March 29, 2009
Recently I have been thinking a lot about similarities between (a) the tension between business and IT in general, and (b) the tension between strategists and architects that you see in many companies these days. This is, obviously, one of the key topics for this blog. I think part of it has to do with C.P. Snow's observation that tensions of this type are mostly cultural. I have recently finished a paper on this topic that I will present at the PRET conference in Amsterdam. As a follow-up, I also wrote a short paper (in Dutch) for the .EGO magazine, which I highly recommend. The title of the paper is "Business & IT - waar zijn we nou helemaal mee bezig". The PDF version can be found here (note: paper is not accepted for publication yet, stay tuned for updates).
March 25, 2009
I have recently met with Tom Graves, independent consultant and author of many excellent books (some of which happen to be on enterprise architecture). We visited Erik Proper at Capgemini and Jos van Oosten at Q-tips to discuss our views on enterprise architecture.
After Tom's visit in the Netherlands, we've decided to start working on a book together. The theme of the book is the use of a common (meta)model for assessing and improving the effectiveness of organizations, generating strategic options, and doing real enterprise architecture work.
We are currently in the progress of crafting a book proposal and welcome thoughts on the above mentioned theme. If you have any relevant materials (books, articles) or case studies (e.g. results from consulting jobs) then please get in touch.
March 6, 2009
Yesterday I attended the vijfmaart symposium organized by SBIT at the University of Tilburg. There were several intersting presentations and many old friends to connect to. Interesting to see that several of my former classmates ended up in jobs which somehow relate to strategy, alignment, architecture etcetera.
One of the speakers was Eric Sluis, CIO at Achmea/Interpolis. He discussed several interesting things. What really caught on, for me, was the model that he uses for enterprise architecture. This model is called "the delta method" and is developed/used by novius. The good thing about his way of thinking is pretty much in line with what several architects have claimed in the past: the method doesn't work. Select a method, adapt it to what works for you and get to work.
Another interesting speaker was professor Venkatraman (a.k.a. Venkat) who did some groundbreaking work with Hendersson on Alignment in the 1980s and 1990s. Alignment is an important aspect of the information management curriculum at Tilburg University, which exists 25 years this year. Venkat was asked to look back on the last 25 years and present his latest insights on alignment. He started with a brief overview of the original view on alignment issues:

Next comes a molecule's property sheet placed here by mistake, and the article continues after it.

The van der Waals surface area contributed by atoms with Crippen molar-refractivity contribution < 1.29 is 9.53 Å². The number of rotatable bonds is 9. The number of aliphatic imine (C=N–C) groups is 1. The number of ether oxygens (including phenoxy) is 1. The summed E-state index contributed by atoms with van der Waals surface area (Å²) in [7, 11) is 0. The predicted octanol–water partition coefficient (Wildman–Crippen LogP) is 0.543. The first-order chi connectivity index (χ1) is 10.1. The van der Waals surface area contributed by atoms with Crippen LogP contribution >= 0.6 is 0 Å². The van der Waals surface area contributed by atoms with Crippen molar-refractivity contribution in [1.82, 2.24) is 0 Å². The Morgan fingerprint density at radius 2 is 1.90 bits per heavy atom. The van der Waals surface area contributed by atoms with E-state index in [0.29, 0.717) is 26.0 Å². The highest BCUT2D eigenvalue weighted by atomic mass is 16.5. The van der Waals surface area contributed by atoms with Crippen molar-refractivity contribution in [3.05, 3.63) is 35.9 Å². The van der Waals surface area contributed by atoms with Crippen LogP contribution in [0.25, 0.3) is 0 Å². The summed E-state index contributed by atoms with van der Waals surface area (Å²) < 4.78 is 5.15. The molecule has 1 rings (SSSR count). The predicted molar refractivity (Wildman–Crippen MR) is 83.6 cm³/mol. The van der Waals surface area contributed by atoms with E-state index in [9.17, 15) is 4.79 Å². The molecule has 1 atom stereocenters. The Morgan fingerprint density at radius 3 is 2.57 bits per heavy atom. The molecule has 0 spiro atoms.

After explaining the basics of this way of thinking, we discussed several recent trends such as Moore's Law, Metcalfe's Law, the bandwith law, but also changes in the business context such as increased (pressure for) agility. Central to his latest insights on alignment (dubbed alignment 2.0) are two observations:
- IT (and business IT alignment) is a shared responsiblity by business and IT
- Business are increasingly focussed on balancing the need to innovate with IT on the one hand and to implement and leverage their innovations on the other.
- For cost centers, the focus is on creating a best class global IT infrastructure. The driver for the business case is the lowest delivered cost benchmarked against external referents; activities are not directly connected to business strategy yet it is seen that IT is necessary to run the business.
- For profit centers, the focus is on spporting current business operations. The driver for the business case is the contribution to customer value creating and delivery by achieving current profitability levels. This is achieved by supporting all aspects of the enterprise operations.
- For growth centers, the focus is on shaping future growth trajectories through new business model innovations. The driver for the business case is the exploration of different avenues for growth with IT, and examining the transformational changes required to rebuild the business models.
- For invetment centers, the focus is on influencing the future rowth trajectories through selective experimentation. The driver for the business case is allowing for experimentation of how IT could create and shape new business models.
March 2, 2009
This Thursday there will be an interesting symposium at Tilburg University (see here). There are several interesting talks, one of which includes an overview of "25 years Information management and technology". Should be interesting, as this the place where it all started for me. I'll be there all day so let me know if you'd like to hook up.